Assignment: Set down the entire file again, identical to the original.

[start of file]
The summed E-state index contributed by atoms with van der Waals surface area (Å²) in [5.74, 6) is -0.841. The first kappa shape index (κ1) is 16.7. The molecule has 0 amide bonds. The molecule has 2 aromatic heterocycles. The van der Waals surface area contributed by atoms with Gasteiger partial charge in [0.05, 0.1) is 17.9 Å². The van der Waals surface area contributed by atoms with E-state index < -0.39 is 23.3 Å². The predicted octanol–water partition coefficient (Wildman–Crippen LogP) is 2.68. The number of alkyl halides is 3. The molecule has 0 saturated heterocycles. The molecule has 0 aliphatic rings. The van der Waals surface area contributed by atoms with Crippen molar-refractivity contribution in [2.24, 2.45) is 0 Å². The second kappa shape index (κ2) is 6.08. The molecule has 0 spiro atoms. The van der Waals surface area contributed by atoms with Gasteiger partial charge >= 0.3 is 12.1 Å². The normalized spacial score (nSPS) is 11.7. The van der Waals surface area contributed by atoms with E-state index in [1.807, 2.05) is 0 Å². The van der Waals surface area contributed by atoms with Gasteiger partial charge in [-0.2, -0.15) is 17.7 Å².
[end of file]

The summed E-state index contributed by atoms with van der Waals surface area (Å²) in [5.74, 6) is -0.841. The first kappa shape index (κ1) is 16.7. The molecule has 0 amide bonds. The molecule has 2 aromatic heterocycles. The van der Waals surface area contributed by atoms with Gasteiger partial charge in [0.05, 0.1) is 17.9 Å². The van der Waals surface area contributed by atoms with E-state index < -0.39 is 23.3 Å². The predicted octanol–water partition coefficient (Wildman–Crippen LogP) is 2.68. The number of alkyl halides is 3. The molecule has 0 saturated heterocycles. The molecule has 0 aliphatic rings. The van der Waals surface area contributed by atoms with Crippen molar-refractivity contribution in [2.24, 2.45) is 0 Å². The second kappa shape index (κ2) is 6.08. The molecule has 0 spiro atoms. The van der Waals surface area contributed by atoms with Gasteiger partial charge >= 0.3 is 12.1 Å². The normalized spacial score (nSPS) is 11.7. The van der Waals surface area contributed by atoms with E-state index in [1.807, 2.05) is 0 Å². The van der Waals surface area contributed by atoms with Gasteiger partial charge in [-0.2, -0.15) is 17.7 Å².